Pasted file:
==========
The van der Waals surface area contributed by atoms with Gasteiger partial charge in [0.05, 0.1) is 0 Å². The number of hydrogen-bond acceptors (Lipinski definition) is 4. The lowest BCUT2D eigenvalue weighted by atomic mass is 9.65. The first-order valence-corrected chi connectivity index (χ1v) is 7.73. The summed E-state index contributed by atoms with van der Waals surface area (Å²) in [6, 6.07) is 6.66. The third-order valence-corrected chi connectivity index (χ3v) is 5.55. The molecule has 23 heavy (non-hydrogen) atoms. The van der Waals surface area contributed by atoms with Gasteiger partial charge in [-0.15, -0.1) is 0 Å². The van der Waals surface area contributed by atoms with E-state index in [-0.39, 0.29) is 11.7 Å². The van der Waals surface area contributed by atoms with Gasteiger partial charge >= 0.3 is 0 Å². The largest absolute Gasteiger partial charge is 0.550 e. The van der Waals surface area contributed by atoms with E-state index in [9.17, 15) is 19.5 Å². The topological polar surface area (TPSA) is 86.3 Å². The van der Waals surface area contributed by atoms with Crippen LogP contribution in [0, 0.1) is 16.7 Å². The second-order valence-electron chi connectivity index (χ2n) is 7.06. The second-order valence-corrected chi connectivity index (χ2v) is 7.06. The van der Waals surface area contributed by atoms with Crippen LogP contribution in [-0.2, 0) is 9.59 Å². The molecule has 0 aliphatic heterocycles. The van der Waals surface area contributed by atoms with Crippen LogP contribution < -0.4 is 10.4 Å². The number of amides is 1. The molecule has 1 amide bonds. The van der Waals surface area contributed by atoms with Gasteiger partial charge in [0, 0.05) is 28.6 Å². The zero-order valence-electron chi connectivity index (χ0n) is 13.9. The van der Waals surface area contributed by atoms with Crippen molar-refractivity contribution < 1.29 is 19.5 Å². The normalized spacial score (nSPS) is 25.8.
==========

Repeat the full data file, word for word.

The van der Waals surface area contributed by atoms with Gasteiger partial charge in [0.05, 0.1) is 0 Å². The number of hydrogen-bond acceptors (Lipinski definition) is 4. The lowest BCUT2D eigenvalue weighted by atomic mass is 9.65. The first-order valence-corrected chi connectivity index (χ1v) is 7.73. The summed E-state index contributed by atoms with van der Waals surface area (Å²) in [6, 6.07) is 6.66. The third-order valence-corrected chi connectivity index (χ3v) is 5.55. The molecule has 23 heavy (non-hydrogen) atoms. The van der Waals surface area contributed by atoms with Gasteiger partial charge in [-0.15, -0.1) is 0 Å². The van der Waals surface area contributed by atoms with E-state index in [-0.39, 0.29) is 11.7 Å². The van der Waals surface area contributed by atoms with Gasteiger partial charge >= 0.3 is 0 Å². The largest absolute Gasteiger partial charge is 0.550 e. The van der Waals surface area contributed by atoms with E-state index in [9.17, 15) is 19.5 Å². The topological polar surface area (TPSA) is 86.3 Å². The van der Waals surface area contributed by atoms with Crippen LogP contribution in [0, 0.1) is 16.7 Å². The second-order valence-electron chi connectivity index (χ2n) is 7.06. The second-order valence-corrected chi connectivity index (χ2v) is 7.06. The van der Waals surface area contributed by atoms with Crippen LogP contribution in [-0.2, 0) is 9.59 Å². The molecule has 0 aliphatic heterocycles. The van der Waals surface area contributed by atoms with Crippen LogP contribution < -0.4 is 10.4 Å². The number of amides is 1. The molecule has 1 amide bonds. The van der Waals surface area contributed by atoms with Gasteiger partial charge in [0, 0.05) is 28.6 Å². The zero-order valence-electron chi connectivity index (χ0n) is 13.9. The van der Waals surface area contributed by atoms with Crippen molar-refractivity contribution < 1.29 is 19.5 Å². The normalized spacial score (nSPS) is 25.8.